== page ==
I am writing in response to the editorial in the Steamboat Pilot & Today concerning Ed MacArthur's potential plans to develop a gravel pit operation on his ski lake property.
I applaud MacArthur for his generosity in donating time, material and labor to our community. The ski jump is welcomed as a creative alternative to the standing gravel piles at his site. But, by no means, should this be a free pass to construct a gravel pit at the worst site proposed in Routt County history.
The editorial mentioned that three mounds of gravel are an eyesore on the gateway to the community. Can you imagine what a full-blown gravel pit would be? Mr. MacArthur, after knowing he couldn't sell the gravel, went ahead and dug the lake anyway and constructed the existing piles. This is his problem and not that of the community.
He is now discussing affordable housing, trail systems and city parks as a solution to his problem. In this case, I feel the end cannot justify the means. He could build houses and give them away but that would never justify this site as an acceptable place to mine gravel.
As a member of the Gravel Matrix Committee, we have spent years working on a document that would facilitate a just decision-making process for gravel pit sites. If this site was approved as an acceptable site, we might as well throw all of our planning documents out the window.
The statement that issues at the property have been put to rest or can be mitigated is a mistake. MacArthur has been before the Planning Commission twice and both times has been unanimously opposed. The Planning staff has informed the applicant that based on the planning documents, the proposed location is not appropriate for gravel mining at any scale.
The three major areas where the proposal conflicts with the Master Plan and Zoning Resolutions are visual impacts, land-use compatibility, and flood plain impacts.
There are also wildlife concerns. Because of the location of the proposed site these negative impacts are impossible to mitigate. The site is in close proximity to substantial residential and recreational uses. There are more than five times as many residences, motels, etc., than at any other existing or proposed gravel pit in Routt County.
The site is within 1.5 miles of the base of the ski area and adjoins the Legacy Ranch open space parcel owned by the city.
The west side adjoins the State Wildlife Area.
Noise from the crusher, wash plant, and backup alarms on trucks likely would be audible within nearby neighborhoods. On the gravel matrix score, it scored the worst possible score of all existing or proposed pits in visual impacts.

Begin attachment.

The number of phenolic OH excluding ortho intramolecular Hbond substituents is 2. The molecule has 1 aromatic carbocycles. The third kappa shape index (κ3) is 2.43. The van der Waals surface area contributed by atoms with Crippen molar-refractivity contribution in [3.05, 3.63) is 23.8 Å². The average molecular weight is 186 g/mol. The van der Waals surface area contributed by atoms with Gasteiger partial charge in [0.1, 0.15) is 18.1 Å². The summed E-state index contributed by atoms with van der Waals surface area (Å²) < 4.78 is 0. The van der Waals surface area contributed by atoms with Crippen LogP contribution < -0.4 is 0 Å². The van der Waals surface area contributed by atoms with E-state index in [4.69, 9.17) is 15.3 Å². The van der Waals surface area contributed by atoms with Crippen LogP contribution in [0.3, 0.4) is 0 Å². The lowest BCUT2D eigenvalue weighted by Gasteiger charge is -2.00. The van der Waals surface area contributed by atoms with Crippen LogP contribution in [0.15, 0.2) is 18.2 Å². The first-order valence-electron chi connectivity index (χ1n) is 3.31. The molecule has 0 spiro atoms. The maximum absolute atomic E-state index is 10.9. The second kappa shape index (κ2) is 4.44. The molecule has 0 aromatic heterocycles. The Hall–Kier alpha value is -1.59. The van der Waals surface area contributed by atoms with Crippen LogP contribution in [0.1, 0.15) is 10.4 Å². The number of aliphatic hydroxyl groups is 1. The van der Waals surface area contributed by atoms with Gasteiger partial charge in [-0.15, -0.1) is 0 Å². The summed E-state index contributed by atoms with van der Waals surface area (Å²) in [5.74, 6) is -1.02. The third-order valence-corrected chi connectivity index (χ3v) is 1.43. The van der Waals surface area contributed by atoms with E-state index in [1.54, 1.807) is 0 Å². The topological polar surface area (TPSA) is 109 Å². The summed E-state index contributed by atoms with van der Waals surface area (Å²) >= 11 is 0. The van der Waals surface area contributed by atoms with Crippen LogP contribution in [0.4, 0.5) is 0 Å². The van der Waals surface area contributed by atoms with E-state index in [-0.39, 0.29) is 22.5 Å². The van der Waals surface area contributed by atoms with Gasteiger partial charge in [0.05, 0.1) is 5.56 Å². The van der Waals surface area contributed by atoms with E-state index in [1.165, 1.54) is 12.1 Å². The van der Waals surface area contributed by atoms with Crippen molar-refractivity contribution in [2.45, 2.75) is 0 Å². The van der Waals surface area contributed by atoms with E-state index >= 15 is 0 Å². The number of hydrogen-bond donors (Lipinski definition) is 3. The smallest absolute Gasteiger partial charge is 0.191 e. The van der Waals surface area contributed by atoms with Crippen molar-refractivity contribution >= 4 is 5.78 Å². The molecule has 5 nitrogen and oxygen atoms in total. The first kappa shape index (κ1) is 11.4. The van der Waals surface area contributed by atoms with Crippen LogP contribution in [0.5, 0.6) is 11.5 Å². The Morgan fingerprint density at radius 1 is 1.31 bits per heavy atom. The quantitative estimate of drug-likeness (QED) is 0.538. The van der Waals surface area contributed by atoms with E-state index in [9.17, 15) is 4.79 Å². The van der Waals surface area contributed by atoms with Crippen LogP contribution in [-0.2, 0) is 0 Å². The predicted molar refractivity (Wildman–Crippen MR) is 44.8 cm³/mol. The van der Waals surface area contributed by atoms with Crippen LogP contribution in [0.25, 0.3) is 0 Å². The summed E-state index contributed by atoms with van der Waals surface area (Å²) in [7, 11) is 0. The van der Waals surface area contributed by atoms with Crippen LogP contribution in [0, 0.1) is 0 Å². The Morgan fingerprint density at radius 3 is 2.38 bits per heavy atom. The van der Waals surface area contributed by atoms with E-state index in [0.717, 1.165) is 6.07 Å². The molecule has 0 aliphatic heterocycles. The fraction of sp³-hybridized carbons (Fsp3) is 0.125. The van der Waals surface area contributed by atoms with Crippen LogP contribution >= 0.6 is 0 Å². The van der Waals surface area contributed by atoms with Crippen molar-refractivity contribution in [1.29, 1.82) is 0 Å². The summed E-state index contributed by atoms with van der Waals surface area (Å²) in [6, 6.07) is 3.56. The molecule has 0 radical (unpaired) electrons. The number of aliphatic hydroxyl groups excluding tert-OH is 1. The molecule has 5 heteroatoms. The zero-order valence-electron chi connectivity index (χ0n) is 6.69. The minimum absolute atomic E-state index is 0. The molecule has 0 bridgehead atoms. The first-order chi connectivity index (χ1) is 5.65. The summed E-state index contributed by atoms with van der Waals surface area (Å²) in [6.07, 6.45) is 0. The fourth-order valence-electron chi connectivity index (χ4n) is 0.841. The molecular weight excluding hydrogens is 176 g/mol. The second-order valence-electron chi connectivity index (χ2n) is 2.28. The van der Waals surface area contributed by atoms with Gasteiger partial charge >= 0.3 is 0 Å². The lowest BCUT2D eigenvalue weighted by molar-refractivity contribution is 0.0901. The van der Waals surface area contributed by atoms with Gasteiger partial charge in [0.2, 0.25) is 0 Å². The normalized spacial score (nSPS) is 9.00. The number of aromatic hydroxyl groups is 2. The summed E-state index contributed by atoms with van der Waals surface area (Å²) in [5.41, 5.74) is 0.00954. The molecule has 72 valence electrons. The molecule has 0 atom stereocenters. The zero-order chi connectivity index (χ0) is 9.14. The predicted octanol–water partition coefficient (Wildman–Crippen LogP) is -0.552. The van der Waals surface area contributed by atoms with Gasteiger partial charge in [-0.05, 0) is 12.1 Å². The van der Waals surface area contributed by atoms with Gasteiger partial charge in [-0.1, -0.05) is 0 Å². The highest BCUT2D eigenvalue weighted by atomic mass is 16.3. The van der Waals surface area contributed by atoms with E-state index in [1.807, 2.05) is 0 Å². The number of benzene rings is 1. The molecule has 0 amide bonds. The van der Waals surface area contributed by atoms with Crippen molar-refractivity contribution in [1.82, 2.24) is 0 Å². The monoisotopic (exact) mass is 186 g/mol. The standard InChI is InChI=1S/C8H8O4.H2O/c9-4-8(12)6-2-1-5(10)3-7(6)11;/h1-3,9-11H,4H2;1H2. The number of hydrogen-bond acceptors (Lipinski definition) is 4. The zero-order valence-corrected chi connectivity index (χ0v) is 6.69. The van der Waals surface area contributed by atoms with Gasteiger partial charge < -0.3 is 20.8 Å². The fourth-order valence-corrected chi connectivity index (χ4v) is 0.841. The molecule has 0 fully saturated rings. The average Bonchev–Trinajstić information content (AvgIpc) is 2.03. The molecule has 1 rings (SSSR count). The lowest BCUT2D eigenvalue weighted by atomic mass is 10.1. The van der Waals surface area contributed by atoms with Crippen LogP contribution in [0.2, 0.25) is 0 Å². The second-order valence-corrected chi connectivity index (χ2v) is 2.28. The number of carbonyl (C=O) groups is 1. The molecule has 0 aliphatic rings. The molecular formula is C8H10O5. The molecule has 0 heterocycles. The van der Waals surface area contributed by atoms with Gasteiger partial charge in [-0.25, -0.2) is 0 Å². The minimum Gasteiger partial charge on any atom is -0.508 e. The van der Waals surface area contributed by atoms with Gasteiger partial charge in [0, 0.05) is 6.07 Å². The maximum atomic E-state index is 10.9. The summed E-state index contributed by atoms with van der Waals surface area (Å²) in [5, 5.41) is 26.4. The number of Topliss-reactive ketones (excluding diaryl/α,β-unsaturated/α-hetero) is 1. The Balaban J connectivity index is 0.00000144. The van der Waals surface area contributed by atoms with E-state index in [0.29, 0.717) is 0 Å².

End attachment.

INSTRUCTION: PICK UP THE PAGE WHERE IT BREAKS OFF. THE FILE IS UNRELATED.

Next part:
It scored poorly on air and water quality and land use compatibility.
What kind of message are we sending to other gravel pit operators, who are faced with all these regulations, by saying we should turn our head and approve this, since it will clean up somebody's eyesore?
Gravel pit operators will see this as a precedent and start digging up piles of gravel all over the county. The proposed Werner gravel pit, was denied due to the same issues that denied MacArthur's pit. The proposed More pit also has these same issues.
Anyone citing these same planning documents pleading for a denial of these pits would be hypocritical supporting MacArthur's proposal just because it would generate affordable housing, trails and a city park.
What are we doing? Selling our souls and our integrity? Constructing a gravel pit at the MacArthur site actually was presented as a creative alternative to denying the More pit site. Yet, these same issues were being used by the opposition.. If you oppose the More Pit because of visual impacts, land use compatibility, air and water quality issues, you cannot in good conscience support this proposal.
This brings us back to the issue of what do we do with this eyesore that has plagued the entrance to our community for so many years.
On many occasions, the County has asked Mr. MacArthur to discuss with them any reasonable solution to this problem.
If Mr. MacArthur is truly an altruistic individual and wants to clean up his act, he has the option of donating the existing gravel piles to the community. I am sure there are all kinds of creative ideas that don't involve huge profits from a gravel pit. Why should he profit from a mistake that left the community with this eyesore? Mr. MacArthur can still do the right thing without making a profit by selling gravel.
We should not compromise our planning documents to justify the end result of cleaning up this site. As you stated we need to come up with a solution that is a true benefit to the community.
What do you say, Mr. MacArthur?